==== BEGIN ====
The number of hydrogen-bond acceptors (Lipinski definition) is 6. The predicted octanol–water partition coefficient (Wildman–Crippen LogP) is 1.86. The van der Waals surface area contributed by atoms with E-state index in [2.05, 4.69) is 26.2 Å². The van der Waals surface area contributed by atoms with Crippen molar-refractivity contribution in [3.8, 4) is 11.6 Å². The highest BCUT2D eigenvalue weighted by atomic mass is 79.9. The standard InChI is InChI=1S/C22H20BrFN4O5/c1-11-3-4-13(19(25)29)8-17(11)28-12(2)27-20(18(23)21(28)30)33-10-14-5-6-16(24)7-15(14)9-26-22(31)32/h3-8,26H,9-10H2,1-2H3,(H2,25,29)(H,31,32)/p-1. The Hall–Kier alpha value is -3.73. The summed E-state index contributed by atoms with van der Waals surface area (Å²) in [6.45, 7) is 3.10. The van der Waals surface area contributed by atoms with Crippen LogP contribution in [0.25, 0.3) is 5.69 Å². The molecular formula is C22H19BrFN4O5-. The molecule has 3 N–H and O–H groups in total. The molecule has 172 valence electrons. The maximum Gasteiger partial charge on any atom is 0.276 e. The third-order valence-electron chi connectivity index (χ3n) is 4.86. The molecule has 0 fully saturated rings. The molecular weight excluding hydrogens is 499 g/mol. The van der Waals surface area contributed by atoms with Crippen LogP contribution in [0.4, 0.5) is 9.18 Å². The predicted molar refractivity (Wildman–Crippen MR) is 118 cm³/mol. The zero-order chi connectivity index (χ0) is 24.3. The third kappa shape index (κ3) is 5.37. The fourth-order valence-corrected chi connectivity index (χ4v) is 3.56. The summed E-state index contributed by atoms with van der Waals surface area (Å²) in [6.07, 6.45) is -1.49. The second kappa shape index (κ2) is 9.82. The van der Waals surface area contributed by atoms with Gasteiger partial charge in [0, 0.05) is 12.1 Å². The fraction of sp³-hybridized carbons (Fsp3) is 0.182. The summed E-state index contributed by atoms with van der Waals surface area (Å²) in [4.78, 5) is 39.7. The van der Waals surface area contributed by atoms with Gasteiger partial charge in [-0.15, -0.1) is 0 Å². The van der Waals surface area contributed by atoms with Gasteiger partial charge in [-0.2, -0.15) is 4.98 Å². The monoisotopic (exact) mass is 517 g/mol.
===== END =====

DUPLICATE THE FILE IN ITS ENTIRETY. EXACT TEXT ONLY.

The number of hydrogen-bond acceptors (Lipinski definition) is 6. The predicted octanol–water partition coefficient (Wildman–Crippen LogP) is 1.86. The van der Waals surface area contributed by atoms with E-state index in [2.05, 4.69) is 26.2 Å². The van der Waals surface area contributed by atoms with Crippen molar-refractivity contribution in [3.8, 4) is 11.6 Å². The highest BCUT2D eigenvalue weighted by atomic mass is 79.9. The standard InChI is InChI=1S/C22H20BrFN4O5/c1-11-3-4-13(19(25)29)8-17(11)28-12(2)27-20(18(23)21(28)30)33-10-14-5-6-16(24)7-15(14)9-26-22(31)32/h3-8,26H,9-10H2,1-2H3,(H2,25,29)(H,31,32)/p-1. The Hall–Kier alpha value is -3.73. The summed E-state index contributed by atoms with van der Waals surface area (Å²) in [6.45, 7) is 3.10. The van der Waals surface area contributed by atoms with Crippen LogP contribution in [0.25, 0.3) is 5.69 Å². The molecular formula is C22H19BrFN4O5-. The molecule has 3 N–H and O–H groups in total. The molecule has 172 valence electrons. The maximum Gasteiger partial charge on any atom is 0.276 e. The third-order valence-electron chi connectivity index (χ3n) is 4.86. The molecule has 0 fully saturated rings. The molecular weight excluding hydrogens is 499 g/mol. The van der Waals surface area contributed by atoms with Crippen LogP contribution in [0.4, 0.5) is 9.18 Å². The predicted molar refractivity (Wildman–Crippen MR) is 118 cm³/mol. The zero-order chi connectivity index (χ0) is 24.3. The third kappa shape index (κ3) is 5.37. The fourth-order valence-corrected chi connectivity index (χ4v) is 3.56. The summed E-state index contributed by atoms with van der Waals surface area (Å²) in [6.07, 6.45) is -1.49. The second kappa shape index (κ2) is 9.82. The van der Waals surface area contributed by atoms with Gasteiger partial charge in [0, 0.05) is 12.1 Å². The fraction of sp³-hybridized carbons (Fsp3) is 0.182. The summed E-state index contributed by atoms with van der Waals surface area (Å²) in [4.78, 5) is 39.7. The van der Waals surface area contributed by atoms with Gasteiger partial charge in [-0.15, -0.1) is 0 Å². The van der Waals surface area contributed by atoms with Gasteiger partial charge in [-0.2, -0.15) is 4.98 Å². The monoisotopic (exact) mass is 517 g/mol.